Want to open a supermarket? Here’s your chance

James gets in middle of ‘Row’
The Brooklyn Paper / Alex Alvarez

The city has made it official: It wants a supermarket inside the Brooklyn Navy Yard.

That was the goal all along, of course, but only last week did city officials make it known that they were ready to take advantage of a recent victory over preservationists who sought to protect the historical, yet crumbling, buildings inside the Navy Yard known as Admirals Row.

“Our goal is to put this property back to productive use by providing a unique opportunity for developers with the capacity and track record of establishing supermarkets and community-oriented retail that will serve the community and create local jobs,” said Andrew Kimball, president of the Navy Yard, a city entity.

Plans to bring a supermarket to the corner of Flushing Avenue and Navy Street are popular with many local who have faced a long trek to buy fresh food since John Catsimatidis, a developer and ironically the owner of the Gristedes supermarket chain, demolished a market on Myrtle Avenue for a residential project that has lagged due to the recession.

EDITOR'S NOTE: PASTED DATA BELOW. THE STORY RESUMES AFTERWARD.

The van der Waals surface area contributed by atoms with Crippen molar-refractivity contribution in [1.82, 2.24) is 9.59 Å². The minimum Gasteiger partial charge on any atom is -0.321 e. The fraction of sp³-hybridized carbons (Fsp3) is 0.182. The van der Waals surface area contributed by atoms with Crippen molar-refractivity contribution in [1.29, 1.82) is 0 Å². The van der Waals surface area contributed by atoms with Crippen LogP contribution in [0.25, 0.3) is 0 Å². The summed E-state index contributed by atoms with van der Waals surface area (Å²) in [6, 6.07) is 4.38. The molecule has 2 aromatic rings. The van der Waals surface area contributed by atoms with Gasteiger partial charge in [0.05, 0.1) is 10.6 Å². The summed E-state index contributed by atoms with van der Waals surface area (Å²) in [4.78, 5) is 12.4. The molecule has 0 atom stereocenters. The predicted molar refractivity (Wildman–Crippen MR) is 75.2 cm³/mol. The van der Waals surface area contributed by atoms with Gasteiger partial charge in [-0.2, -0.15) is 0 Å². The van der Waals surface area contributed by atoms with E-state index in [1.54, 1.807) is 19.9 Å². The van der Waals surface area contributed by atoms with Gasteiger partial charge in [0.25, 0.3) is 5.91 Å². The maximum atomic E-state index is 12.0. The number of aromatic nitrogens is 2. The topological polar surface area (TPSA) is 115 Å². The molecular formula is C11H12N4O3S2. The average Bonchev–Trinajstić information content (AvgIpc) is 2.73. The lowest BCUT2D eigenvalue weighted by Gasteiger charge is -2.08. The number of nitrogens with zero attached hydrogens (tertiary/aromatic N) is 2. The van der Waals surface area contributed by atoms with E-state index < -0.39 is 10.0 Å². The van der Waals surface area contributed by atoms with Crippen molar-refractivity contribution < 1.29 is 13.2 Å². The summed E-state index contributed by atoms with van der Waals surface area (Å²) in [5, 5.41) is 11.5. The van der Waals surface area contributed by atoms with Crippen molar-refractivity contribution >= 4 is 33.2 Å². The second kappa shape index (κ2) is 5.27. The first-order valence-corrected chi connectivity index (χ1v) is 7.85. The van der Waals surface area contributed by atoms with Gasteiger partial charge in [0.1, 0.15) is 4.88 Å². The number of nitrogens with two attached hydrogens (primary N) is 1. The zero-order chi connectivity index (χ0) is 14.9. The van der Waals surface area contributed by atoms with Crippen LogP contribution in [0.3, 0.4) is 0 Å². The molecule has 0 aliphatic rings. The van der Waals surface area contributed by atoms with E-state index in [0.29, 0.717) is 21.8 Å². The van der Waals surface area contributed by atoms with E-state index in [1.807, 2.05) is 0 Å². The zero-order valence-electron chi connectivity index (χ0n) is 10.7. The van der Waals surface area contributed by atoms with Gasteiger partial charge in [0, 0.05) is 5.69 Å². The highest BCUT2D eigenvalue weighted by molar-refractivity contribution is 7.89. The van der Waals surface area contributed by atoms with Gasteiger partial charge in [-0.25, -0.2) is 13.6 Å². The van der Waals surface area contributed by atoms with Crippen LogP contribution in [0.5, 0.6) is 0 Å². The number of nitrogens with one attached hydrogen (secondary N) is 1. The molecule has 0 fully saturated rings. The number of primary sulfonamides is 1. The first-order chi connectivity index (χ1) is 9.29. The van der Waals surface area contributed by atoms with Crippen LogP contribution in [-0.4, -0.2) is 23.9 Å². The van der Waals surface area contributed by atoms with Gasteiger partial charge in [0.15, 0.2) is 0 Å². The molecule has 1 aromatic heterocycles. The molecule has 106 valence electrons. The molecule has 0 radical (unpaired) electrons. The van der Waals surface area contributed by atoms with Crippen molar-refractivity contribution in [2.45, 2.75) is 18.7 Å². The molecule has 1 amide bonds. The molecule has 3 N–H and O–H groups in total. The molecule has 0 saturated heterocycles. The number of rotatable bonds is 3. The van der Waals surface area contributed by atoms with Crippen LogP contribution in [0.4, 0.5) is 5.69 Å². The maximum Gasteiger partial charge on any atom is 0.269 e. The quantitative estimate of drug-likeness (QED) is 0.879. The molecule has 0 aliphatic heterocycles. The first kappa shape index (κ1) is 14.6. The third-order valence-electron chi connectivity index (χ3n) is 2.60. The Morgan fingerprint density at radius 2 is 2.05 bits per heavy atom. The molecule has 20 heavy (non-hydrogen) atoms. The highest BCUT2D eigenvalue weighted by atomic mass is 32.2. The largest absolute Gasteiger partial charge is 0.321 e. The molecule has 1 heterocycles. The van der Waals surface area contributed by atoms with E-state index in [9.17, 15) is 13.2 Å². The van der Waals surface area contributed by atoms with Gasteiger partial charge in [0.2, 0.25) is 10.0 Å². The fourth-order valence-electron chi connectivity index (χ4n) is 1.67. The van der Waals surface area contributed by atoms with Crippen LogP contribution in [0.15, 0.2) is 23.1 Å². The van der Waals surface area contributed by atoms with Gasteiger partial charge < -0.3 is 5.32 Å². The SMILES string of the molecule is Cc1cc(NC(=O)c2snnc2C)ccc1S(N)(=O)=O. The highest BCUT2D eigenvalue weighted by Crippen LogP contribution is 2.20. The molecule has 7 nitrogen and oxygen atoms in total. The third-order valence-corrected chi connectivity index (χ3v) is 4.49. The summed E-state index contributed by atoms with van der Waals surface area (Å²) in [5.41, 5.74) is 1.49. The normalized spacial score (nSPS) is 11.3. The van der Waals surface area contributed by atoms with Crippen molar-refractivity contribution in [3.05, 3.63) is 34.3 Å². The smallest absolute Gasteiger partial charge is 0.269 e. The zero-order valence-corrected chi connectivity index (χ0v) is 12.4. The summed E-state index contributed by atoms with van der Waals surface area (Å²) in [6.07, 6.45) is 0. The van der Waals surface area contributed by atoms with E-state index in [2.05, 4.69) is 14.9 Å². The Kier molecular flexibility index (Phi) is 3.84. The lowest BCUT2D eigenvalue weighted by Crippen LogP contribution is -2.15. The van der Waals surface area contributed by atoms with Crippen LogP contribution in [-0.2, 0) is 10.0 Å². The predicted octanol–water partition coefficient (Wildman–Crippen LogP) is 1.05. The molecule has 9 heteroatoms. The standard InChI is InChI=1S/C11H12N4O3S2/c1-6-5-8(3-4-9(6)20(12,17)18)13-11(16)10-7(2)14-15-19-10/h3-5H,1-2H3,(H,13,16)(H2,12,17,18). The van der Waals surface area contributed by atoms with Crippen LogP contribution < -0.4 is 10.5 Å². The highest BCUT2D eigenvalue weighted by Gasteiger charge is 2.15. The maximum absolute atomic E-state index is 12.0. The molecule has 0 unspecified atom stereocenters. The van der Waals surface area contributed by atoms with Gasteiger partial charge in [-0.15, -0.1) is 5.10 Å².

“The residents of Vinegar Hill and Farragut and Whitman public housing live in a food desert,” said Councilwoman Letitia James (D–Clinton Hill). “They desperately need a supermarket.”

High-end groceries, like Fairway or Western Beef, which would attract drivers and not just neighborhood shoppers are likely candidates for the space.

Besides the grocery, the Navy Yard wants its future partner to build space for other shops and light industrial uses and an unspecified number of parking spaces for shoppers.

In a concession to the preservationists, two of the 10 neglected Admirals Row buildings will be saved. One is a long, low-slung timber shed and the other was a home for Naval officers.

The decision to salvage the buildings, reached in May, came after a lengthy review by the National Guard, which owns the Admirals Row section of the Navy Yard.

Now, the city can purchase the land from the military.

After the city chooses a developer to build the grocery, the project must go through an additional land-use review because only manufacturing uses are permitted on the site now, said Rob Perris, district manager of Community Board 2.

Perris added that CB2, which would vote on the rezoning, has been generally supportive of the project, passing resolutions in favor of bringing a supermarket to the Navy Yard.

Pratt Institute students have put forward this plan.
Gordon LaPlante / Brent M. Porter and Associates